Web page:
Can Vitamin D Deflect Diabetes?
Keeping blood vitamin D levels in the normal range—between 30 and 74 ng/mL—may help reduce your risk
is the only vitamin our bodies can make—when our skin is exposed to sunlight of sufficient strength—and it plays many roles in bodily functions, from hormone to cell growth regulator. Now health experts have uncovered evidence of another important task vitamin D may perform: diabetes
Examining D, tracking diabetes
To examine potential connections between vitamin D and the risk of developing type 2 diabetes, researchers collected blood samples from 961 adult volunteers and analyzed them for vitamin D (25-hydroxyvitamin D) levels. Study participants completed oral glucose tolerance tests and had blood levels of hemoglobin A1c measured multiple times during follow up; both of these tests can be used to diagnose diabetes.
After five years, the study authors noted that:
- 26 of the study participants were newly diagnosed with diabetes.
- People with low vitamin D blood levels were 2.6 times more likely to develop diabetes than people with higher D levels.
- People with high vitamin D blood levels were 83% less likely to develop diabetes than people with low levels.
- Study participant with a vitamin D level considered necessary for optimal health by many health experts—at least 30 nanograms per milliliter (ng/ml)—did not develop diabetes.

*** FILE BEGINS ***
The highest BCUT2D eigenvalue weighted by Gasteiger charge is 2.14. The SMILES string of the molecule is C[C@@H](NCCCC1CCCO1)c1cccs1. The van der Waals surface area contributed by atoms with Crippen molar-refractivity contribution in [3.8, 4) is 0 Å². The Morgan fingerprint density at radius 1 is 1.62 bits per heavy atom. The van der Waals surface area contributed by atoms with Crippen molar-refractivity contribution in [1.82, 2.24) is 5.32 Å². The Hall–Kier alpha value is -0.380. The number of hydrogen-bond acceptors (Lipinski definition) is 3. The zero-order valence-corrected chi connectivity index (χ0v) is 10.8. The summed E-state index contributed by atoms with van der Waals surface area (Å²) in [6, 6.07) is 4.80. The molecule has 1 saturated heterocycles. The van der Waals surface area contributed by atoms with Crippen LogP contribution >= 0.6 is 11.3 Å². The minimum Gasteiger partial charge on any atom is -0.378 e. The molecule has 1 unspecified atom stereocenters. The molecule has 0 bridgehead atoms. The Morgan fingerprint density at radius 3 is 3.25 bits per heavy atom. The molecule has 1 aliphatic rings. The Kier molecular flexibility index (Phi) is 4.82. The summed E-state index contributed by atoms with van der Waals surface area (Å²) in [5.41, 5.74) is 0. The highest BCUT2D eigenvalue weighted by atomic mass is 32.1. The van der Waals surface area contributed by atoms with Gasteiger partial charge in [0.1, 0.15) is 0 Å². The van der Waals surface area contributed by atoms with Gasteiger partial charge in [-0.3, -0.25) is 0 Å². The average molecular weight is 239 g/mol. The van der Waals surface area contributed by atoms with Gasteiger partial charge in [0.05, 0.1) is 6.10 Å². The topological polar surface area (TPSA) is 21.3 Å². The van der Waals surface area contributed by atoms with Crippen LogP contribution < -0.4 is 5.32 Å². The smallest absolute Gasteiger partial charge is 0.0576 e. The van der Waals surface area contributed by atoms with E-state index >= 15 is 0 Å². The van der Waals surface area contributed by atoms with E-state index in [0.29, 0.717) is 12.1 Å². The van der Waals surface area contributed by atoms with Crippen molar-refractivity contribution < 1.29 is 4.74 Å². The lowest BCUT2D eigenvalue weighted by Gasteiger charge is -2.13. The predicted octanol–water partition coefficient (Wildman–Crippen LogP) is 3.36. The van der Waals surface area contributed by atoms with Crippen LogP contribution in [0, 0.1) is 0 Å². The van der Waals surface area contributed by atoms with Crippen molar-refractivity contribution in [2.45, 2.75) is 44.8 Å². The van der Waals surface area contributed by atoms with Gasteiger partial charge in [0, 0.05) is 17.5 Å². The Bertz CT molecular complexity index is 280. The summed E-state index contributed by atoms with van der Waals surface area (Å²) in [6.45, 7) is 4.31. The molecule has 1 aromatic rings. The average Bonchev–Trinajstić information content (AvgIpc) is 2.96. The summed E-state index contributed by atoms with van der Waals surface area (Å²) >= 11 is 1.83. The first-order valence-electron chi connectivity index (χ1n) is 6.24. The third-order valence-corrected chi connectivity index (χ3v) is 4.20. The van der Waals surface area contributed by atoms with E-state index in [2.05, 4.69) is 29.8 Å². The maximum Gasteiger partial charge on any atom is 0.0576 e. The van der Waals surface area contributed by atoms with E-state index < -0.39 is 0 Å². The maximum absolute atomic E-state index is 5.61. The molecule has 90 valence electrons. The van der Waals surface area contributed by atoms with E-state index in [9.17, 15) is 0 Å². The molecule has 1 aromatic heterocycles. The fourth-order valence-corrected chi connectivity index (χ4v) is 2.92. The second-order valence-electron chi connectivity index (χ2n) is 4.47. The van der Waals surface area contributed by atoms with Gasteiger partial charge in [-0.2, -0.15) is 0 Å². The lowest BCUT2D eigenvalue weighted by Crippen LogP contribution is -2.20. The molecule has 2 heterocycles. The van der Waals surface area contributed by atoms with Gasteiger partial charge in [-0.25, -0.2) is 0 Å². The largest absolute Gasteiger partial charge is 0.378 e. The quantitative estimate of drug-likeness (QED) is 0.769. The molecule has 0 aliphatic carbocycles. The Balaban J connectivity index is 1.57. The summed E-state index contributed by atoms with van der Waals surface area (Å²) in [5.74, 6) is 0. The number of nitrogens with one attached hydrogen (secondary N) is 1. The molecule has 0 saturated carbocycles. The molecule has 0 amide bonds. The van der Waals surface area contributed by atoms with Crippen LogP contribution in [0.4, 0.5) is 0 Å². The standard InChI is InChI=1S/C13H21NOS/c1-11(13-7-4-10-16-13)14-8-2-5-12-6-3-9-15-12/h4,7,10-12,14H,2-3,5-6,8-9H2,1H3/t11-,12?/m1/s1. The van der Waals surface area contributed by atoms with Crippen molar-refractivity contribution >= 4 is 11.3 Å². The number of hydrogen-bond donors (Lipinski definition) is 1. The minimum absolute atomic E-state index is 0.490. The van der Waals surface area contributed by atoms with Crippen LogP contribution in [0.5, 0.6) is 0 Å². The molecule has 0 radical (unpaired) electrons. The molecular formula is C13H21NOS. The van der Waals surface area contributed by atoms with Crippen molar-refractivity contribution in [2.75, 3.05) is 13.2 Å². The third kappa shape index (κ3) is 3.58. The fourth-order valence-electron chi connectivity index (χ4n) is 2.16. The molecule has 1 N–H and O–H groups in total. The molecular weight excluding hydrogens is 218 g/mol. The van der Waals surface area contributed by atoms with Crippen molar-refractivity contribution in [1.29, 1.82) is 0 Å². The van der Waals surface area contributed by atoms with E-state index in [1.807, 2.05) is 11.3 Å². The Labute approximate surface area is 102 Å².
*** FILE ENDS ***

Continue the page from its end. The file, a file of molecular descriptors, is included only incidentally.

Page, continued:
This study suggests that keeping blood vitamin D levels in the normal range—between 30 and 74 ng/mL—may help reduce your risk of developing diabetes. However, this type of study is observational, and cannot prove cause and effect. Further, the number of people who ultimately developed type 2 diabetes in this study was small, which makes it harder to know for certain that these two factors are truly connected to one another.
Even so, the results suggest that vitamin D may be an important part of a diabetes prevention plan. Use our tips to help keep type 2 diabetes at bay.
- Stay normal. Normal vitamin D levels fall between 30 and 74 ng/ml; if your levels already are above 30 ng/ml, you likely do not need vitamin D supplements, or more supplements than you currently use.
- Supplement wisely. If your vitamin D levels are below 30 ng/ml—the low end of normal—ask your healthcare provider how much vitamin D you should take and when to get blood levels retested, to make sure the supplements are having the intended effect.
- Go low. If you don’t want, or don’t have a way, to check your vitamin D levels, but are concerned you may not be getting enough D, a low-dose supplement can be your insurance policy; according the health experts, a 600 to 1,200 IU daily vitamin D supplement is safe for nearly everyone.
- Watch weight. The top risk factor for type 2 diabetes is being overweight. If this condition runs in your family, it is especially important to keep off excess pounds.
- Move more. Exercise reduces type 2 diabetes risk, and if you are overweight, even if you don’t lose a single pound, the simple act of moving your body will improve blood glucose control. A 30-minute daily walk is enough to provide health benefits.
(Clin Nutr 2012, In press; doi:10.1016/j.clnu.2011.12.001)
Suzanne Dixon, MPH, MS, RD, an author, speaker, and internationally recognized expert in chronic disease prevention, epidemiology, and nutrition, has taught medical, nursing, public health, and alternative medicine coursework. She has delivered over 150 invited lectures to health professionals and consumers and is the creator of a nutrition website acclaimed by the New York Times and Time magazine. Suzanne received her training in epidemiology and nutrition at the University of Michigan, School of Public Health at Ann Arbor.